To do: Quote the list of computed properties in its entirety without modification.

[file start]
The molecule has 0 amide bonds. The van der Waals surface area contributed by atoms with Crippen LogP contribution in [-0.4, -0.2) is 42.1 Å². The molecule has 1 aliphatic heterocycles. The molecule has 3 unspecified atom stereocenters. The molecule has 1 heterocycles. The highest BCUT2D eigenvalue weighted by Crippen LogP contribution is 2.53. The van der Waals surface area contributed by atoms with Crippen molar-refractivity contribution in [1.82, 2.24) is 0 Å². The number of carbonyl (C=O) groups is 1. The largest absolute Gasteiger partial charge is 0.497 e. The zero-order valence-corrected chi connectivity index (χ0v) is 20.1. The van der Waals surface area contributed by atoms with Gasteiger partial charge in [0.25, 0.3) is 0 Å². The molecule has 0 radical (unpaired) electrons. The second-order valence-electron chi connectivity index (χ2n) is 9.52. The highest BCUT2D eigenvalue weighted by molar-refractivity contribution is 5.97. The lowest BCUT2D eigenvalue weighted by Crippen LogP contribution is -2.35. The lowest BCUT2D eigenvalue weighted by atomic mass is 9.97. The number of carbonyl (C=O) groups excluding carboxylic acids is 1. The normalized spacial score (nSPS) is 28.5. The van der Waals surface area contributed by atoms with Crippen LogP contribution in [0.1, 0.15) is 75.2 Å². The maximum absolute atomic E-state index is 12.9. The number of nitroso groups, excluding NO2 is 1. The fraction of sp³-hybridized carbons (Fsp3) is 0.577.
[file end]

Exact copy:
The molecule has 0 amide bonds. The van der Waals surface area contributed by atoms with Crippen LogP contribution in [-0.4, -0.2) is 42.1 Å². The molecule has 1 aliphatic heterocycles. The molecule has 3 unspecified atom stereocenters. The molecule has 1 heterocycles. The highest BCUT2D eigenvalue weighted by Crippen LogP contribution is 2.53. The van der Waals surface area contributed by atoms with Crippen molar-refractivity contribution in [1.82, 2.24) is 0 Å². The number of carbonyl (C=O) groups is 1. The largest absolute Gasteiger partial charge is 0.497 e. The zero-order valence-corrected chi connectivity index (χ0v) is 20.1. The van der Waals surface area contributed by atoms with Gasteiger partial charge in [0.25, 0.3) is 0 Å². The molecule has 0 radical (unpaired) electrons. The second-order valence-electron chi connectivity index (χ2n) is 9.52. The highest BCUT2D eigenvalue weighted by molar-refractivity contribution is 5.97. The lowest BCUT2D eigenvalue weighted by Crippen LogP contribution is -2.35. The lowest BCUT2D eigenvalue weighted by atomic mass is 9.97. The number of carbonyl (C=O) groups excluding carboxylic acids is 1. The normalized spacial score (nSPS) is 28.5. The van der Waals surface area contributed by atoms with Crippen LogP contribution in [0.1, 0.15) is 75.2 Å². The maximum absolute atomic E-state index is 12.9. The number of nitroso groups, excluding NO2 is 1. The fraction of sp³-hybridized carbons (Fsp3) is 0.577.